Eucharistic Ministers

At the Most Holy Redeemer community, the Eucharistic Ministers play a vital role in the celebration of the Mass. These dedicated individuals attend a one or two-day training in the archdiocese, where they learn the proper procedures and reverence required to assist in the distribution of the Eucharist. 

As members of the same family of faith, the community of Most Holy Redeemer is called to embrace the mission of “going and serving the Lord” by making Jesus Christ accessible to one another. This mission takes on a special significance when members of the community face illness, accidents, or age-related limitations that temporarily or permanently prevent them from attending Mass on Sundays. To fulfill this calling and support those in need, the community has a Ministry to the Sick and Homebound.

Within this ministry, in addition to other pastoral visits, Eucharistic visits take place. Eucharistic Ministers carry the Blessed Sacrament to those unable to attend Mass, bringing the presence of Christ and the grace of the Eucharist into their homes or healthcare facilities. By extending this profound act of love and care, the Ministry to the Sick and Homebound reinforces the bonds of community and ensures that all members can partake in the spiritual nourishment of the Eucharist.

Through their service as Eucharistic Ministers, members of the Most Holy Redeemer community exemplify the selflessness and compassion that Christ demonstrated during His earthly ministry. By sharing the Eucharist with their fellow parishioners, they uphold the sacredness of this sacrament while spreading the love and teachings of Christ to all corners of the community, ensuring that no one is left feeling spiritually isolated or disconnected.

In the Catholic Church, a Eucharistic Minister, also known as an Extraordinary Minister of Holy Communion, is a layperson who assists the priest in distributing the Eucharist during Mass or takes the Eucharist to the sick and homebound. Their primary duties include:

  • Distribution of the Eucharist: Eucharistic Ministers assist the priest in distributing the consecrated bread and wine (the Body and Blood of Christ) to the community during the Liturgy of the Eucharist at Mass. They may hold the chalice containing the wine or offer the consecrated hosts to the communicants.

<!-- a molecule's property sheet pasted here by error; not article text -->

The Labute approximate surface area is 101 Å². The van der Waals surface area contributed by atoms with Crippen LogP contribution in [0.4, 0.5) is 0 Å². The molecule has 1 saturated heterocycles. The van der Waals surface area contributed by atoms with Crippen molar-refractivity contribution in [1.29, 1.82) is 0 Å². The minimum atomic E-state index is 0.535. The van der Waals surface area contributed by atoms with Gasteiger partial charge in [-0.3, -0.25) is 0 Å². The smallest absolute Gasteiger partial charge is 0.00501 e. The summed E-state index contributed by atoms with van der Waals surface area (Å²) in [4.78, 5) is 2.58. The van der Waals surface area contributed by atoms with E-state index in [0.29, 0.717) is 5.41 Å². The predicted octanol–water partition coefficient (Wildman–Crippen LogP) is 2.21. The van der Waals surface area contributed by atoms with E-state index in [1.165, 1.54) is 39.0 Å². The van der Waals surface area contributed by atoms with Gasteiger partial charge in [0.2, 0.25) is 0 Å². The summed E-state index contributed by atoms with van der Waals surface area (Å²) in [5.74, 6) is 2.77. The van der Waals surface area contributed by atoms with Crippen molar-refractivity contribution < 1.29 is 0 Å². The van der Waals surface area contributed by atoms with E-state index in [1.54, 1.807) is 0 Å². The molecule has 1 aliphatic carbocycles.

• Preparation of the Altar: Before Mass, Eucharistic Ministers may help prepare the altar by setting out the chalices, ciborium (for the hosts), and any other vessels required for the celebration of the Eucharist.
  • Purification of Vessels: After Communion, Eucharistic Ministers assist in purifying the sacred vessels (chalices and ciborium) used during the Mass. They carefully consume any remaining consecrated wine and wash the vessels properly.
  • Visiting the Sick and Homebound: Some Eucharistic Ministers are also commissioned to take the Eucharist to those who are unable to attend Mass due to illness or other reasons. They bring the Eucharist to these individuals, allowing them to receive the sacrament in their homes or healthcare facilities.
  • Reverence and Respect: Eucharistic Ministers are expected to approach their role with deep reverence and respect for the Eucharist, recognizing the sacredness of the Body and Blood of Christ.
  • Proper Attire: Eucharistic Ministers are encouraged to dress modestly and appropriately for their ministry, often wearing attire that reflects the reverence of the occasion.

It is important to note that becoming a Eucharistic Minister typically requires approval and training by the local diocese or parish. Additionally, the role of Eucharistic Minister is an extraordinary ministry, which means it is a temporary appointment, and individuals are not permanently ordained to this ministry. The role is meant to assist the ordained clergy (bishops, priests, and deacons) in the distribution of the Eucharist when necessary.